By Chris Ricci
The impact that art has on an individual is, at points, immeasurable. Everyone has pieces they love, and the way people express their love can manifest in a myriad of ways. Some people purchase prints, while others take the time to have things they love etched onto their skin in the form of a tattoo. Regardless of the means, it’s hard to deny the global effect that art has had on our culture. This begs a rather esoteric question: how would the Earth show it’s love for art?
Somerville based artist Liz LaManche has not only asked this question before, but is also attempting to answer it in the form of her upcoming installation “Connected by Sea”: an arts project derived from the nautical history of Boston, and transcribed to the form of a tattoo. Funded successfully by a Kickstarter campaign in October, the “Connected by Sea” plans on creating the world’s largest tattoo on the main pier at HarborArts in East Boston. Liz’s creativity doesn’t stop there, as she has proposed a similar project in our own backyard.
It’s hard to deny the vast and diverse history Salem has through the sea, highlighted strongly by the East India Marine Society’s founding of the Peabody Essex Museum. “Salem was settled by fishermen and later grew to be deeply connected to the rest of the world through a thriving commercial trade, which helped to drive the economy and prosperity of the whole region” said Liz in a recent proposal. “The Peabody Essex Museum has long been one of my favorites; it creates an impressive educational journey using cultural artifacts and trade goods to introduce the places and peoples we were connected to by trade.”
What exactly is Liz proposing? It’s quite simple: a companion piece to her successful “Connected by Sea” installation that uses Salem as a canvas. The city-wide tattoo project would stretch through the Old Town Hall area and would draw upon Salem’s ethnic and nautical history. “The museum has a great collection of source material, and I have also done a lot of research on local tribes and their art history. Next, New England Sailors, best evoked through the language of traditional sailor tattoos, which also has a lot of resonance in current popular art and tattooing,” said Liz. “Visitors could walk the pathways throughout the central area around the Old Town Hall, following a progression of motifs or simply discovering one after another. A pamphlet or signage could explain the origin and significance of each.”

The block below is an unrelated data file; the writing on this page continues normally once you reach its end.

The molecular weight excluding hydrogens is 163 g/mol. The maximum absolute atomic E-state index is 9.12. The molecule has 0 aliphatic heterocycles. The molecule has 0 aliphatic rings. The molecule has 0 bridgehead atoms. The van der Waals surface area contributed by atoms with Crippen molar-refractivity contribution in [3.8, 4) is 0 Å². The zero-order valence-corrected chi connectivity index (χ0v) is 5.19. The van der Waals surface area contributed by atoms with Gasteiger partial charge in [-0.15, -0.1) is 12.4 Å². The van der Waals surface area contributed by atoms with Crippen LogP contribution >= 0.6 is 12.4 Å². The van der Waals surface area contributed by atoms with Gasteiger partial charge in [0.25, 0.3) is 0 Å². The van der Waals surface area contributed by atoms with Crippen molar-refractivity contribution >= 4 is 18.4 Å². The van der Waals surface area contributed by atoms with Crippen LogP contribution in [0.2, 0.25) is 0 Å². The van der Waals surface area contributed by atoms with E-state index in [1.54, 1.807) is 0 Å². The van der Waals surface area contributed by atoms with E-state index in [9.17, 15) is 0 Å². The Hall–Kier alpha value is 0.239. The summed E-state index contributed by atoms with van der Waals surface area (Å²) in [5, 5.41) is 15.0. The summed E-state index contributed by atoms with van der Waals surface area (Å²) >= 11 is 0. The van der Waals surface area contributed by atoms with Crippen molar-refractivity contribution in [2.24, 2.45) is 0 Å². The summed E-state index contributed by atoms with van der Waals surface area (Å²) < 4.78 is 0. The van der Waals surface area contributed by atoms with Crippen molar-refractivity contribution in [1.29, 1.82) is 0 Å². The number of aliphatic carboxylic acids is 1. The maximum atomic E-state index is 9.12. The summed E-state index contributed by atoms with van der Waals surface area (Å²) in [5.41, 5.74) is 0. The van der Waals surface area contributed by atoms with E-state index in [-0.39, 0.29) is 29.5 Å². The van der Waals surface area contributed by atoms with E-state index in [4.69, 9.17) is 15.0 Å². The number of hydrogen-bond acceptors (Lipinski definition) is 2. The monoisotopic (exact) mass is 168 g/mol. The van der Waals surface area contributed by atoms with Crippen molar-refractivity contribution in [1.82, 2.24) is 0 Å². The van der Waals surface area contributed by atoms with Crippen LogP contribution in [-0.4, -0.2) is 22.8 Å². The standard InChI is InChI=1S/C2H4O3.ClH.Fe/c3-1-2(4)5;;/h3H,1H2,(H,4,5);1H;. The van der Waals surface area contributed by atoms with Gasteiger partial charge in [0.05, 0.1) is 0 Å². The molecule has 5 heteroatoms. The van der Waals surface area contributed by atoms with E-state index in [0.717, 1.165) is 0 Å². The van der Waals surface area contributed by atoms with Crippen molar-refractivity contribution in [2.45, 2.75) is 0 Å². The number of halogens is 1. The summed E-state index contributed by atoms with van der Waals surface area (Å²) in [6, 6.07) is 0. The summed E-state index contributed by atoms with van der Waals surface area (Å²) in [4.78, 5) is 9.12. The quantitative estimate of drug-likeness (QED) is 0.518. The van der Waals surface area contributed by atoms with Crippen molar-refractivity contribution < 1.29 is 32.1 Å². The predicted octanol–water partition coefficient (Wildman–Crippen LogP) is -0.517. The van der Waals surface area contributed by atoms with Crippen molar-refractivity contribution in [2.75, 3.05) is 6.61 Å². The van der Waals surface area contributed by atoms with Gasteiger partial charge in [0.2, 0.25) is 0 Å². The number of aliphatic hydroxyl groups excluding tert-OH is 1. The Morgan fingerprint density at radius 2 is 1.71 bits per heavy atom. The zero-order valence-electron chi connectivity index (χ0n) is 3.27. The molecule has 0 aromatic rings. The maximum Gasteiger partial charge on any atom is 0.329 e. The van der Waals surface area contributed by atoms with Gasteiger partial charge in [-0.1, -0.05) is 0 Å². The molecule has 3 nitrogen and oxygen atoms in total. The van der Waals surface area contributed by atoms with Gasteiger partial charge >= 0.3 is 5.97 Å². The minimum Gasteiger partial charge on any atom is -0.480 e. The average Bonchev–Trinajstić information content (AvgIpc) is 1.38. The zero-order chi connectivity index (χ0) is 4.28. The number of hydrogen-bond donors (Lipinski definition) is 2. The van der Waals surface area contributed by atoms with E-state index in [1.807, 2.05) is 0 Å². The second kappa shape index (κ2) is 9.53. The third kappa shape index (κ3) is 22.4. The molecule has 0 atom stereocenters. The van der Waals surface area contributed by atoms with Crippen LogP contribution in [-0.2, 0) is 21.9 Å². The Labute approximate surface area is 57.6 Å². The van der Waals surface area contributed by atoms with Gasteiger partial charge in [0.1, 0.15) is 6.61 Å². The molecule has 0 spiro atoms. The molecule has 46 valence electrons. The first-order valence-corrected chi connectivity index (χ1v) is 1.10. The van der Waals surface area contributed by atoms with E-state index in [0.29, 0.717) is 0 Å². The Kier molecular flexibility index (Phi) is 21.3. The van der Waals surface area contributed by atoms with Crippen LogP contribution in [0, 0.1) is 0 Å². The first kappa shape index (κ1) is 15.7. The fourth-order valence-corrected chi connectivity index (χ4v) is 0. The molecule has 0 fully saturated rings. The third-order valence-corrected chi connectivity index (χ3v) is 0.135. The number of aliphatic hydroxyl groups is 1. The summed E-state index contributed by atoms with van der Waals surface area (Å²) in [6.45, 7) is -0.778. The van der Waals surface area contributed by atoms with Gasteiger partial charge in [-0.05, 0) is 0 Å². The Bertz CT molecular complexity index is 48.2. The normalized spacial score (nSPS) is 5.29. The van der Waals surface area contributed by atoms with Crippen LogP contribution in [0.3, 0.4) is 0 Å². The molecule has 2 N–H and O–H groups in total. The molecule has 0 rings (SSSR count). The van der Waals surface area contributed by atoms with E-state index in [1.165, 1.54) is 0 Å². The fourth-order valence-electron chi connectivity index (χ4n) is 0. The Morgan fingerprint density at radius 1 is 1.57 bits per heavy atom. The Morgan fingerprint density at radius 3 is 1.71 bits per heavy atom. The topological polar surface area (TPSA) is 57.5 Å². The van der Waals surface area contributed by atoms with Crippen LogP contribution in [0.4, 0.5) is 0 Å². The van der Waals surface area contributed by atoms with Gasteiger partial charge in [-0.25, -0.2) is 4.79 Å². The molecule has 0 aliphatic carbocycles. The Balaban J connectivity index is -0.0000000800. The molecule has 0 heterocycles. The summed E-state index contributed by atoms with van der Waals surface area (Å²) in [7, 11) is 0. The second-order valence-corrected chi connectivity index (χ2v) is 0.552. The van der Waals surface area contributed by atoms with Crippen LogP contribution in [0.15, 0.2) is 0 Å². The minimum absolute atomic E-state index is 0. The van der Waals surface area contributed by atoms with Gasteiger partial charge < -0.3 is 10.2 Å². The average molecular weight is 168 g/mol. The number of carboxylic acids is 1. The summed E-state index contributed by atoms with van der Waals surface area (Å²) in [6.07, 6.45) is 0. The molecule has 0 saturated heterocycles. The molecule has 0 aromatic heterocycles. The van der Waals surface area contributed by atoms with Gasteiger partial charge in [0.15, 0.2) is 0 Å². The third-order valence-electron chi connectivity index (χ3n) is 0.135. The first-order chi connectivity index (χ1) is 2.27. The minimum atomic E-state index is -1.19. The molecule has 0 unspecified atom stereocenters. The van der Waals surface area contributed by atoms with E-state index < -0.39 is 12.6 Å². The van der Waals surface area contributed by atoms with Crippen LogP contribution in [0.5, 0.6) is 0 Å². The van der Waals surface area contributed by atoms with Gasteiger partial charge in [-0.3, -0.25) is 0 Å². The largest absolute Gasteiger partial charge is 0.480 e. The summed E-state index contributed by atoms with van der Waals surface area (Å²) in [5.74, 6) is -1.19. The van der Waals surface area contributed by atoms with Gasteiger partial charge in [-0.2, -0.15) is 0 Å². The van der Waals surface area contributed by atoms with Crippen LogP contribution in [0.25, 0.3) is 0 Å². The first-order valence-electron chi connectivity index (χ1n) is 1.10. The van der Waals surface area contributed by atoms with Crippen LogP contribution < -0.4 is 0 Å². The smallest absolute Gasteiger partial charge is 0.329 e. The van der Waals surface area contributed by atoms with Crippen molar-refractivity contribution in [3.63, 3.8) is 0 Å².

The proposed project would last for months and would provide an artistic insight the likes of which Salem has never seen. And, as Liz highlights, this is a project that will give people a chance to understand the history of Salem in a new and provocative way. “This project is aimed at anyone who walks through the area,” she said. “Having signage that will add layers of meaning and background to the piece will be welcome for tourists, students, people interested by the cultural or tattoo art appeal of the motifs, and anyone who wants to explore the area at greater depth.”
Proposal Examples, Actual project will vary
This project is being presented and funded by the City of Salem in association with the newly formed Public Art Commission and with the guidance of the City of Salem public art director Deborah Greel.
Check back with Creative Salem for more information on this project. For more information on Liz LaManche, check out her website below